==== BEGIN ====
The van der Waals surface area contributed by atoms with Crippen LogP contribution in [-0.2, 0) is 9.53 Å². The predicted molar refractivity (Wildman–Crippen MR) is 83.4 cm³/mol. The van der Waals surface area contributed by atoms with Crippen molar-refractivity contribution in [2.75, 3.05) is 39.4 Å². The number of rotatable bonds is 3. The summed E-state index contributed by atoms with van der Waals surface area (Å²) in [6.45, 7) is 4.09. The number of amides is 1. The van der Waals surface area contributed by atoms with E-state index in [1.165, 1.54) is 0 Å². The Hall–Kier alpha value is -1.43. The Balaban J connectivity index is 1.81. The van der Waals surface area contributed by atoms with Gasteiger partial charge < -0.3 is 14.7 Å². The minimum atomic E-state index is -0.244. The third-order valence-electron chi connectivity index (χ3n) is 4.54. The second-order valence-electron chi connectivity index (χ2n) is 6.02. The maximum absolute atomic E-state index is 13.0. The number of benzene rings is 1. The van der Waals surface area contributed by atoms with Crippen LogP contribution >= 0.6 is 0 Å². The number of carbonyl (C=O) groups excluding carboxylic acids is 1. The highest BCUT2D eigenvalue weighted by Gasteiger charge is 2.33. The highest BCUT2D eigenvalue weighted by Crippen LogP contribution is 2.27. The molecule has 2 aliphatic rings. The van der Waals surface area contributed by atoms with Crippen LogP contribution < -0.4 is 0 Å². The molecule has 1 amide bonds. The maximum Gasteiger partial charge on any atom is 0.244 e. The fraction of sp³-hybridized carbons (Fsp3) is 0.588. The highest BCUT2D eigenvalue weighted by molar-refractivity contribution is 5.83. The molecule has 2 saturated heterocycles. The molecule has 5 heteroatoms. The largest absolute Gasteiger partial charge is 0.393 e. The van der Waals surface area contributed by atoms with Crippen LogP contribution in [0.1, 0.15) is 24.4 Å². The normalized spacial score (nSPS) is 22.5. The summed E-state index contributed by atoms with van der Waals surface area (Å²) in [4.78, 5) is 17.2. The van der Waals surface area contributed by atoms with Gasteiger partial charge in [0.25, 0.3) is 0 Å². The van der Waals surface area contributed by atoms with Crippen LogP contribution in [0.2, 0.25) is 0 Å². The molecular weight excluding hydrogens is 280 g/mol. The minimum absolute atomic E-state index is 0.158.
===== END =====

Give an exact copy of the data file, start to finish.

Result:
The van der Waals surface area contributed by atoms with Crippen LogP contribution in [-0.2, 0) is 9.53 Å². The predicted molar refractivity (Wildman–Crippen MR) is 83.4 cm³/mol. The van der Waals surface area contributed by atoms with Crippen molar-refractivity contribution in [2.75, 3.05) is 39.4 Å². The number of rotatable bonds is 3. The summed E-state index contributed by atoms with van der Waals surface area (Å²) in [6.45, 7) is 4.09. The number of amides is 1. The van der Waals surface area contributed by atoms with E-state index in [1.165, 1.54) is 0 Å². The Hall–Kier alpha value is -1.43. The Balaban J connectivity index is 1.81. The van der Waals surface area contributed by atoms with Gasteiger partial charge < -0.3 is 14.7 Å². The minimum atomic E-state index is -0.244. The third-order valence-electron chi connectivity index (χ3n) is 4.54. The second-order valence-electron chi connectivity index (χ2n) is 6.02. The maximum absolute atomic E-state index is 13.0. The number of benzene rings is 1. The van der Waals surface area contributed by atoms with Crippen LogP contribution >= 0.6 is 0 Å². The number of carbonyl (C=O) groups excluding carboxylic acids is 1. The highest BCUT2D eigenvalue weighted by Gasteiger charge is 2.33. The highest BCUT2D eigenvalue weighted by Crippen LogP contribution is 2.27. The molecule has 2 aliphatic rings. The van der Waals surface area contributed by atoms with Crippen LogP contribution < -0.4 is 0 Å². The molecule has 1 amide bonds. The maximum Gasteiger partial charge on any atom is 0.244 e. The fraction of sp³-hybridized carbons (Fsp3) is 0.588. The highest BCUT2D eigenvalue weighted by molar-refractivity contribution is 5.83. The molecule has 2 saturated heterocycles. The molecule has 5 heteroatoms. The largest absolute Gasteiger partial charge is 0.393 e. The van der Waals surface area contributed by atoms with Crippen LogP contribution in [0.1, 0.15) is 24.4 Å². The normalized spacial score (nSPS) is 22.5. The summed E-state index contributed by atoms with van der Waals surface area (Å²) in [4.78, 5) is 17.2. The van der Waals surface area contributed by atoms with Gasteiger partial charge in [0.25, 0.3) is 0 Å². The van der Waals surface area contributed by atoms with Crippen LogP contribution in [0.2, 0.25) is 0 Å². The molecular weight excluding hydrogens is 280 g/mol. The minimum absolute atomic E-state index is 0.158.